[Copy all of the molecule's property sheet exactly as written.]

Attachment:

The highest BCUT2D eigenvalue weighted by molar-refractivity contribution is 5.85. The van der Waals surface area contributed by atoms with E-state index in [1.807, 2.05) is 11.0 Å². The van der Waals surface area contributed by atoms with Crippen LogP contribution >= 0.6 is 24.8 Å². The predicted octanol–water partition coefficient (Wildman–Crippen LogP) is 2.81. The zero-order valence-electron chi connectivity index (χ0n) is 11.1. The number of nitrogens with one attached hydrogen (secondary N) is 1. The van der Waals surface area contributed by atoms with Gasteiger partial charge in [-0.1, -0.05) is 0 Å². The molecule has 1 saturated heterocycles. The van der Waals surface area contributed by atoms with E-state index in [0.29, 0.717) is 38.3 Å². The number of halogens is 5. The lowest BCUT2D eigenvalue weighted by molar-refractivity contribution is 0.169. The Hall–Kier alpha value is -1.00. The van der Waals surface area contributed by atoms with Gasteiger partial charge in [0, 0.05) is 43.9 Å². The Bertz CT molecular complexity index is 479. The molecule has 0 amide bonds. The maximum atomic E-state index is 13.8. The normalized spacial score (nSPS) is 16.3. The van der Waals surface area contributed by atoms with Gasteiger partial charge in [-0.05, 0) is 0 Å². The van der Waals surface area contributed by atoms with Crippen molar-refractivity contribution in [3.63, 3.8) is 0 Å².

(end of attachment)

The highest BCUT2D eigenvalue weighted by molar-refractivity contribution is 5.85. The van der Waals surface area contributed by atoms with E-state index in [1.807, 2.05) is 11.0 Å². The van der Waals surface area contributed by atoms with Crippen LogP contribution >= 0.6 is 24.8 Å². The predicted octanol–water partition coefficient (Wildman–Crippen LogP) is 2.81. The zero-order valence-electron chi connectivity index (χ0n) is 11.1. The number of nitrogens with one attached hydrogen (secondary N) is 1. The van der Waals surface area contributed by atoms with Gasteiger partial charge in [-0.1, -0.05) is 0 Å². The molecule has 1 saturated heterocycles. The van der Waals surface area contributed by atoms with E-state index in [0.29, 0.717) is 38.3 Å². The number of halogens is 5. The lowest BCUT2D eigenvalue weighted by molar-refractivity contribution is 0.169. The Hall–Kier alpha value is -1.00. The van der Waals surface area contributed by atoms with Gasteiger partial charge in [0, 0.05) is 43.9 Å². The Bertz CT molecular complexity index is 479. The molecule has 0 amide bonds. The maximum atomic E-state index is 13.8. The normalized spacial score (nSPS) is 16.3. The van der Waals surface area contributed by atoms with Gasteiger partial charge in [-0.05, 0) is 0 Å². The van der Waals surface area contributed by atoms with Crippen molar-refractivity contribution in [3.63, 3.8) is 0 Å².